Then the fun really got started. The fireworks display — which I sought to capture with the photo that accompanies this blog post — was nothing short of spectacular.

I love the pageantry associated with the Fourth of July. The older I become the more I enjoy listening to the patriotic music while the rockets’ red glare lights up the night sky.

Truth be told, I’ve always been a bit of a sap about this particular holiday. My parents imbued it in me as a youngster. Perhaps it has something to do with Dad’s role in ridding the world of tyranny during World War II. He was proud of his Navy service, although he didn’t brag about. The Greatest Generation is not full of braggarts; it is full of heroes who did their job, answered their country’s call to duty, then returned home to start or restart their lives. That was Dad in a nutshell.

Mom, too, told me of how the Port of Portland, Ore., turned into a “liberty ship” assembly line, cranking out cargo vessels at a clip of one per month. You remember these tales of greatness in the face of international crisis.

So we watched the fireworks tonight. We listened to music. It was our way of saluting this great nation of ours.

What’s more, we did it with our precious little girl.

How in the name of all that is good can it possibly get any better than that?

Once more, with passion: Military display is a bad idea!

I feel the need to restate once again something about which I feel quite strongly.

Donald Trump’s method of saluting the United States of America is a ridiculous sideshow. He wants to militarize the event. He wants to make some kind of speech that I fear will be highly political. He intends to divert attention away from what the founders created back in the late 18th century and focus more on himself.

That’s what narcissists do.

I don’t want to see tanks. I don’t want to see jet fighters zoom overhead. I don’t want to see the Joint Chiefs of Staff standing at attention next to the commander in chief. I don’t want to see military personnel dressed in their finest marching down the street.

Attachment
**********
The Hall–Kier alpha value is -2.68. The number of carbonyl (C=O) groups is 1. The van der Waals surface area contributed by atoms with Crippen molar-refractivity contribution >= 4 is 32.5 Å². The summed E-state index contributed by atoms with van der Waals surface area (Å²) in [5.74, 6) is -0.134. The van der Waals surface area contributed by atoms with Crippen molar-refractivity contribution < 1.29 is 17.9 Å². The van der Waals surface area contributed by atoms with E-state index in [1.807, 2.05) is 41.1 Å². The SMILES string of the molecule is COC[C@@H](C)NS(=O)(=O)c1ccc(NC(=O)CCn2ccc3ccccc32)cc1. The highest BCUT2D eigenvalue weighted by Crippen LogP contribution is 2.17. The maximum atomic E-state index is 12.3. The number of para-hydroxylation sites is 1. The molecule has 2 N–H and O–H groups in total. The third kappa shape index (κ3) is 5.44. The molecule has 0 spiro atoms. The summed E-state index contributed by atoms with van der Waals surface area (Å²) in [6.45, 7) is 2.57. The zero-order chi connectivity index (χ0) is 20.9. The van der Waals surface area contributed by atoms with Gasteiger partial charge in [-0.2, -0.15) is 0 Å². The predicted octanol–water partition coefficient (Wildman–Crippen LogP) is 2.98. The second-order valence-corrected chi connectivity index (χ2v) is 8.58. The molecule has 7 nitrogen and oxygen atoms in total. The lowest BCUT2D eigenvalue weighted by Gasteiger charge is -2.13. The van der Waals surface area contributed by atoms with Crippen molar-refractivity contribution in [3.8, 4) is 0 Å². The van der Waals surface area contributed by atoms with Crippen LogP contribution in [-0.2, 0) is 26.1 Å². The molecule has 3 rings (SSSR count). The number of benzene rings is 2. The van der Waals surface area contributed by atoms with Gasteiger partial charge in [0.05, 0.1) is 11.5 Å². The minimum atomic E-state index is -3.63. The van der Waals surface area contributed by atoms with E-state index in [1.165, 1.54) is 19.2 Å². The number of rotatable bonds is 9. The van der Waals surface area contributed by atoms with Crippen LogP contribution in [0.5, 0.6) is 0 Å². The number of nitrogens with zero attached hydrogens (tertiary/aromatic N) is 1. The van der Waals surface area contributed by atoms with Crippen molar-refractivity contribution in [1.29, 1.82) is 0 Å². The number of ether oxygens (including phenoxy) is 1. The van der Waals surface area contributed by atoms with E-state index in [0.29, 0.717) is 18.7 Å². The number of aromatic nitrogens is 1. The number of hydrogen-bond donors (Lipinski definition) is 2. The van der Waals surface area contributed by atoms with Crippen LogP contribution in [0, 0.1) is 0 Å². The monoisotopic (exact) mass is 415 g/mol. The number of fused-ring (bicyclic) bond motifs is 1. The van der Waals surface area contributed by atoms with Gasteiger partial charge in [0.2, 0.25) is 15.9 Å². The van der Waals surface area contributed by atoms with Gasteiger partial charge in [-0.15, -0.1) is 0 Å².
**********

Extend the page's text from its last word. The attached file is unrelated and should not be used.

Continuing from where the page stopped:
We all know the obvious, which is that the U.S. military is the strongest the world has ever seen. Really! It is! I get it. I once wore an Army uniform and went to war for my country. I love the military. I just don’t want to see it used as a political prop for a president who has no understanding of just why we celebrate our nation’s independence.

Flexing our military muscle is not what we normally enjoy when we celebrate the Fourth of July in the nation’s capital.

Donald Trump is changing all of that. He can do whatever he wants. He is the president. It’s his call. It just is the wrong call.

That’s it. I’m out.

Trump turning Fourth of July event on its ear

What in the name of Fourth of July tradition is Donald J. Trump doing to this year’s Fourth of July celebration?

Every Independence Day since, oh, perhaps The Flood, the nation’s capital has conducted a celebration aimed at inviting the public to cheer the birth of the United States of America.

It has been free of politics and, more importantly, of politicians. Spectators listen to music, poetry delivered by celebrities and, of course, fireworks. They cheer and shout and celebrate the nation we all love.

This year? Well, the president of the United States is going to take center stage. He will offer a “Salute to America” speech from the steps of the Lincoln Memorial. What’s more, there will be limited seating reserved only for reserved guests pre-approved by the White House; they will be seated from the Lincoln Memorial to halfway along the Washington Mall. The fireworks launch site has moved from The Mall to the Tidal Basin; vision will be partially obscured.

Perhaps the most unseemly aspect of all this will be the presence of the president. Tradition has kept presidents away because of security concerns. Not this year. Donald Trump was so smitten by a Bastille Day event he witnessed in Paris that he wanted to replicate it here. It’s the opening remarks that hold the greatest potential for this president saying something so totally inappropriate that has many of us cringing at the thought.